The study conducted in government health clinics located at the Malaysian states of Selangor and Kuala Lumpur took place between November 2016 and January 2018, and involved 535 pregnant women who were in their third trimester.
The respondents’ vitamin D status were determined based on serum 25(OH)D analysis. They were required to fill in a vitamin D food frequency questionnaire and a sun exposure survey as well.
Results revealed that 42.6% of the respondents were vitamin D deficient (< 30 nmol/L) and 49.3% were vitamin D insufficient (30–50 nmol/L). Only 8% of the respondents had normal amounts of vitamin D (≥ 50 nmol/L).
Low dietary intake of vitamin D was found to be a major cause. Three in four of the respondents did not hit the recommended daily intake of 15μg of vitamin D.
On average, their vitamin D intake was between 6.7μg and 8.7μg/day, which was less than half or about half of the recommended intake.
Notably, a strong link was found between ethnicity and dietary vitamin D intake, with ‘the odds of having vitamin D deficiency reduced by 87% in non-Malays’, the researchers said.
They added that this finding was in line with previous studies, with religious and cultural practices highlighted as some of the possible factors.
“Muslim women are compulsory [sic] to cover their entire body parts and this reduces the probability of the Malay pregnant women in getting sufficient sunlight, which will then lower the vitamin D production in their bodies,” the researchers said.
The findings coincided with previous studies conducted in the same regions, including one from a tertiary hospital which found that 71.7% of the third trimester pregnant women had vitamin D deficiency and 21% had vitamin D insufficiency.
Low levels of vitamin D during pregnancy is a concern as this is linked with adverse obstetric outcomes, such as gestational diabetes and pre-eclampsia.
It is also associated with fetal intrauterine growth restriction and adverse outcomes, such as higher risk of premature birth, abortion, and childhood obesity.
The study showed that about 80.4% of the respondents’ vitamin D intake came from food sources.
Most of their vitamin D intake came from the consumption of fish and fish products (35.8%), followed by milk and milk products (28.2%), eggs (9.1%), and meat and meat products (3.9%).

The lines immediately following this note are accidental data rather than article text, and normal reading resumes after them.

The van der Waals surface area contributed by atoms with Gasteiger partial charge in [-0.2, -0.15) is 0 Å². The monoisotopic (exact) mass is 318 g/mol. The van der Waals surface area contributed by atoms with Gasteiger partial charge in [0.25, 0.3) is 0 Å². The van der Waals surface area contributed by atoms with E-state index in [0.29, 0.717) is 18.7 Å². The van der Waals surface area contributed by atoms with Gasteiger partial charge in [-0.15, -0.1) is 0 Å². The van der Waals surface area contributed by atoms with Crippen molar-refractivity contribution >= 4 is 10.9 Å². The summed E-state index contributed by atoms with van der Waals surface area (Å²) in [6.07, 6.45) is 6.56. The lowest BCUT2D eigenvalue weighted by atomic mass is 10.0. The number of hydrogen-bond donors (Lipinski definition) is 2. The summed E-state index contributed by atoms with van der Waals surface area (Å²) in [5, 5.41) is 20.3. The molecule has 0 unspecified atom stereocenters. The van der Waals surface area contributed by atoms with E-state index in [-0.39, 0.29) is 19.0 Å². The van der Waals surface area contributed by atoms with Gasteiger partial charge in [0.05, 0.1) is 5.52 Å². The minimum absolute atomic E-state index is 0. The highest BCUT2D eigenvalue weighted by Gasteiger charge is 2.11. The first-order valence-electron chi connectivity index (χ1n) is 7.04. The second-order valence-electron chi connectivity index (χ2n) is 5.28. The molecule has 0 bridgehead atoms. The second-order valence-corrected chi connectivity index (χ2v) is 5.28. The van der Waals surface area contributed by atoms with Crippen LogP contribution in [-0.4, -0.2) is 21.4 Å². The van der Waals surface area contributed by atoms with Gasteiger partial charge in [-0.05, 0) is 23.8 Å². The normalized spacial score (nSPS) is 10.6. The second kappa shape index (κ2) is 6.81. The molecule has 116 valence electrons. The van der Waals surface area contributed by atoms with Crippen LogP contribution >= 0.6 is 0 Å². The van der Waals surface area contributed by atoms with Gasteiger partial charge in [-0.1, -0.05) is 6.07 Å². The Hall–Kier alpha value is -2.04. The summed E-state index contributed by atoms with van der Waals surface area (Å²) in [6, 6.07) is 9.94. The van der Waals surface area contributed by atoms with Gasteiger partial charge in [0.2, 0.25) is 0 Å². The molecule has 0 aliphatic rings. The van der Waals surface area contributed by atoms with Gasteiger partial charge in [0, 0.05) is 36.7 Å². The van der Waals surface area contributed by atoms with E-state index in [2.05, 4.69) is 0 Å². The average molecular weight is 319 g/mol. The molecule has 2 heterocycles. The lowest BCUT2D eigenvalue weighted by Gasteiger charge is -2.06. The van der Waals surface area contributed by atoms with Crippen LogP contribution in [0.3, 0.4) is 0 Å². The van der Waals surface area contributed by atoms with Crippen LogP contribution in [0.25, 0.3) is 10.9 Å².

On the other hand, one in three of the respondents said they took vitamin D supplements.
Vitamin D deficiency amongst pregnant women is also prevalent in Western countries and other parts of Asia.
For instance, the rate of prevalence ranged from 27% to 91% in the US, 39% to 65% in Canada, 45.0% to 100.0% in Asia, 19.0% to 96.0% in Europe, and 25.0% to 87.0% in Australia and New Zealand.
Researchers said that this study suffered from a number of limitations, including the inability to determine a causal effect relationship, since this was a cross-sectional study.
Also, out of the 3,982 pregnant women invited to participate in the study, only 535 consented and completed the study. As such, the study had a low response rate of 13.4%.
Researchers said this might lead to selection bias which could affect the external validity of the study.
In addition, vitamin D status was assessed only during the third trimester of pregnancy and the changes of vitamin D status during early pregnancy were unknown. This might affect the extent to which the research findings can be applied to other settings.
Other potential factors which may contribute to vitamin D levels, such as skin type, physical activity, season, or genetic background, were also not examined, hence further studies are recommended.
Source: PLOS Journal
Vitamin D deficiency during pregnancy and its associated factors among third trimester Malaysian pregnant women
Authors: Fui Chee Woon, et al